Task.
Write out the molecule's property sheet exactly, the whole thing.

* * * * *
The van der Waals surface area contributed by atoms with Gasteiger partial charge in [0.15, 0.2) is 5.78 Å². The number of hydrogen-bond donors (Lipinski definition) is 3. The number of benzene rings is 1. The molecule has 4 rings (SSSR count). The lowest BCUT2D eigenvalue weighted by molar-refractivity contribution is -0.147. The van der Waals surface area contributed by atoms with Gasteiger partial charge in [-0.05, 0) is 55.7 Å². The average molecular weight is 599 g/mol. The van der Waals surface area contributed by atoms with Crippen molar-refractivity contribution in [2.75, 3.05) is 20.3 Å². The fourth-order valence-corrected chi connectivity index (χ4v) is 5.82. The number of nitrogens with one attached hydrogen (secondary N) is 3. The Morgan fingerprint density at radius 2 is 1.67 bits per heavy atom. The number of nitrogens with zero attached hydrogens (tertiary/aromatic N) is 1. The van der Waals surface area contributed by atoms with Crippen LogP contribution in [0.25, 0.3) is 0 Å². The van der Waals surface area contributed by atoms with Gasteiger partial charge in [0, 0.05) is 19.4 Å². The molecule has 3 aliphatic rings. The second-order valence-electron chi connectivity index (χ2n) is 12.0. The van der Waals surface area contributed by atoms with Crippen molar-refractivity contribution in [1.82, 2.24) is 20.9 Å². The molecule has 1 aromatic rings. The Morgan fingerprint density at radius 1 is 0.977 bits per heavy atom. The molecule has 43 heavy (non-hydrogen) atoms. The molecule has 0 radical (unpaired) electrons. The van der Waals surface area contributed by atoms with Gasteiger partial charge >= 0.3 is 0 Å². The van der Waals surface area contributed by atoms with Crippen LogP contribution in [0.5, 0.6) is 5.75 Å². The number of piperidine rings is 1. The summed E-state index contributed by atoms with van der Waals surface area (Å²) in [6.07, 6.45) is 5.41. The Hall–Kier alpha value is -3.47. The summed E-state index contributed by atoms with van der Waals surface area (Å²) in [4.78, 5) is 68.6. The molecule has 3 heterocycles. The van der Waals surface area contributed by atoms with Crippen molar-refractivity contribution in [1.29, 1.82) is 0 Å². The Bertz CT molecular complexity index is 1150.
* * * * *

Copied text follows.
The van der Waals surface area contributed by atoms with Gasteiger partial charge in [0.15, 0.2) is 5.78 Å². The number of hydrogen-bond donors (Lipinski definition) is 3. The number of benzene rings is 1. The molecule has 4 rings (SSSR count). The lowest BCUT2D eigenvalue weighted by molar-refractivity contribution is -0.147. The van der Waals surface area contributed by atoms with Gasteiger partial charge in [-0.05, 0) is 55.7 Å². The average molecular weight is 599 g/mol. The van der Waals surface area contributed by atoms with Crippen molar-refractivity contribution in [2.75, 3.05) is 20.3 Å². The fourth-order valence-corrected chi connectivity index (χ4v) is 5.82. The number of nitrogens with one attached hydrogen (secondary N) is 3. The Morgan fingerprint density at radius 2 is 1.67 bits per heavy atom. The number of nitrogens with zero attached hydrogens (tertiary/aromatic N) is 1. The van der Waals surface area contributed by atoms with Crippen LogP contribution in [0.25, 0.3) is 0 Å². The van der Waals surface area contributed by atoms with Gasteiger partial charge in [0, 0.05) is 19.4 Å². The molecule has 3 aliphatic rings. The second-order valence-electron chi connectivity index (χ2n) is 12.0. The van der Waals surface area contributed by atoms with Crippen molar-refractivity contribution in [1.82, 2.24) is 20.9 Å². The molecule has 1 aromatic rings. The Morgan fingerprint density at radius 1 is 0.977 bits per heavy atom. The molecule has 43 heavy (non-hydrogen) atoms. The molecule has 0 radical (unpaired) electrons. The van der Waals surface area contributed by atoms with Gasteiger partial charge >= 0.3 is 0 Å². The van der Waals surface area contributed by atoms with Crippen LogP contribution in [0.5, 0.6) is 5.75 Å². The number of piperidine rings is 1. The summed E-state index contributed by atoms with van der Waals surface area (Å²) in [6.07, 6.45) is 5.41. The Hall–Kier alpha value is -3.47. The summed E-state index contributed by atoms with van der Waals surface area (Å²) in [4.78, 5) is 68.6. The molecule has 3 heterocycles. The van der Waals surface area contributed by atoms with Crippen molar-refractivity contribution in [1.29, 1.82) is 0 Å². The Bertz CT molecular complexity index is 1150.